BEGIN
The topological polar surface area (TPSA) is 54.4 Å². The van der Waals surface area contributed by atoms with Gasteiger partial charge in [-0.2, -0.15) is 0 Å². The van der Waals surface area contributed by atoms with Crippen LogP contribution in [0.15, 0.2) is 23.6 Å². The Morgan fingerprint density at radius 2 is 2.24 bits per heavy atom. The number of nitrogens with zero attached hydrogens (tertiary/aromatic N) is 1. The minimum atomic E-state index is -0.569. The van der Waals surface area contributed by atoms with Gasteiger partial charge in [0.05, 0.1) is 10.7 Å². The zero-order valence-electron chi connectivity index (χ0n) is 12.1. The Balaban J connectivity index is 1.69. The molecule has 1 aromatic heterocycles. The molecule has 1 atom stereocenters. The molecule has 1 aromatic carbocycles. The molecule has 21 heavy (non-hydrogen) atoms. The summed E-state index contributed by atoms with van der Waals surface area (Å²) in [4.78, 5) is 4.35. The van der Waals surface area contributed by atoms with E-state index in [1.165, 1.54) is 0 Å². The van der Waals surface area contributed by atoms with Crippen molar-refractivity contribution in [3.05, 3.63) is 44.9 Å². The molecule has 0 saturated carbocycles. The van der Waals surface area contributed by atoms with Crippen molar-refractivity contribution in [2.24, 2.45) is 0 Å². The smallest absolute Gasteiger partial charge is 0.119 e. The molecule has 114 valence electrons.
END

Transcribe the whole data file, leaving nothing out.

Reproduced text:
The topological polar surface area (TPSA) is 54.4 Å². The van der Waals surface area contributed by atoms with Gasteiger partial charge in [-0.2, -0.15) is 0 Å². The van der Waals surface area contributed by atoms with Crippen LogP contribution in [0.15, 0.2) is 23.6 Å². The Morgan fingerprint density at radius 2 is 2.24 bits per heavy atom. The number of nitrogens with zero attached hydrogens (tertiary/aromatic N) is 1. The minimum atomic E-state index is -0.569. The van der Waals surface area contributed by atoms with Gasteiger partial charge in [0.05, 0.1) is 10.7 Å². The zero-order valence-electron chi connectivity index (χ0n) is 12.1. The Balaban J connectivity index is 1.69. The molecule has 1 aromatic heterocycles. The molecule has 1 atom stereocenters. The molecule has 1 aromatic carbocycles. The molecule has 21 heavy (non-hydrogen) atoms. The summed E-state index contributed by atoms with van der Waals surface area (Å²) in [4.78, 5) is 4.35. The van der Waals surface area contributed by atoms with E-state index in [1.165, 1.54) is 0 Å². The van der Waals surface area contributed by atoms with Crippen molar-refractivity contribution in [3.05, 3.63) is 44.9 Å². The molecule has 0 saturated carbocycles. The van der Waals surface area contributed by atoms with Crippen molar-refractivity contribution in [2.24, 2.45) is 0 Å². The smallest absolute Gasteiger partial charge is 0.119 e. The molecule has 114 valence electrons.